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South Africa’s small businesses’ critical role in the 4th Industrial Revolution

South Africa’s small businesses are expected to play a critical role in the fourth industrial revolution, while access to information will revolutionise education, according to a panel discussion held in Johannesburg last week.

The discussion, hosted jointly by Siemens and CNBC Africa, explored the effects industry 4.0 would have on the country.

Delegates from business and government heard that shying away from connectivity and artificial intelligence was not the answer.

The audience was also told that even though the robots were rising, they would never replace humans.
Industry 4.0 is drastically changing the work landscape and how people live and do things with the involvement of academic institutions,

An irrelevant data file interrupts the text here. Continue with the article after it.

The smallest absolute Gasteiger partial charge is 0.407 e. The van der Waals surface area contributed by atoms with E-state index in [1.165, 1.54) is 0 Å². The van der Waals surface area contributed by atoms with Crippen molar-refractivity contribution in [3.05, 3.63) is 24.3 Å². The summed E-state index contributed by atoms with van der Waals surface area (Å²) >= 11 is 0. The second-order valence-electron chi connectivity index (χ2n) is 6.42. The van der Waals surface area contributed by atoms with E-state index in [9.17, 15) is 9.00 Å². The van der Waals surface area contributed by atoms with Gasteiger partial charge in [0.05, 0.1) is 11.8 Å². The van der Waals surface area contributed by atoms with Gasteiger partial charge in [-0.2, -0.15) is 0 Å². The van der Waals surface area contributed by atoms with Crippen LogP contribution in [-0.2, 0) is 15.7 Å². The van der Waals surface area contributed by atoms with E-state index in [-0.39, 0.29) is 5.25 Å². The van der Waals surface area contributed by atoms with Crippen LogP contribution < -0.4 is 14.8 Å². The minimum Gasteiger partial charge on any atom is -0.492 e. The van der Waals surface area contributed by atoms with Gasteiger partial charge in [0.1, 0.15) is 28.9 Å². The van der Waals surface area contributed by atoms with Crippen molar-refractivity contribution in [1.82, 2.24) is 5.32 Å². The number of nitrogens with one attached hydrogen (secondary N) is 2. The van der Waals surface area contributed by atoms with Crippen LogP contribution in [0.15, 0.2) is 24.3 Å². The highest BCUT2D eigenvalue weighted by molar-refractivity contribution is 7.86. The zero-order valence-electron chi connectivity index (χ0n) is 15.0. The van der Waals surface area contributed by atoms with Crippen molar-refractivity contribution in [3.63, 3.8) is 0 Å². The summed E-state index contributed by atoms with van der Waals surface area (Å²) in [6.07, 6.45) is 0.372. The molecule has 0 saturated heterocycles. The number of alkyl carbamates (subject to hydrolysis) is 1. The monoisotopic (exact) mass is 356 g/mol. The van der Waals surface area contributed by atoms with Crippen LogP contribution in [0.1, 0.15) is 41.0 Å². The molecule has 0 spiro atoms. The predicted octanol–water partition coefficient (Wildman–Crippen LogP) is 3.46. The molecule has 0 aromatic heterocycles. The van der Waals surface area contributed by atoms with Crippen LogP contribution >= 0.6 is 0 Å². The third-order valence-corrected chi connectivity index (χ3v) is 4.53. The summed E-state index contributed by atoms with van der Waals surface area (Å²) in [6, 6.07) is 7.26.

“There is no place to hide from connectivity. South Africa cannot step aside and not participate. We need to actively participate and shape South African industries to be more competitive in the global market,” Sabine Dall’Omo, Siemens Southern and Eastern Africa CEO, said.

“This revolution is not only for big fishes. We want to help smaller companies get involved and apply technologies in their businesses. This will contribute to a stronger GDP.”

This revolution was not triggered by profitability. It is not an invention but a set of paradigms because of a technology revolution.

“People need basic computer skills in this revolution. Africa must not lose out. By moving forward, there will be certain jobs that will be lost forever, but new ones created too,” CSIR Research and Development Strategy Manager Dr Daniel Visser said, adding that South Africa needed to embrace innovation and become ‘people-centric’.

He said many people were likely to see small businesses become critical in this revolution, particularly in the manufacturing sector.

Meanwhile, SAA CEO Vuyani Jarana said skills for this revolution were critical so that no one was left behind.

Poor children needed access to the same digital education as rich children, and that pragmatic action was required from government to move forward, Jarana pointed out.

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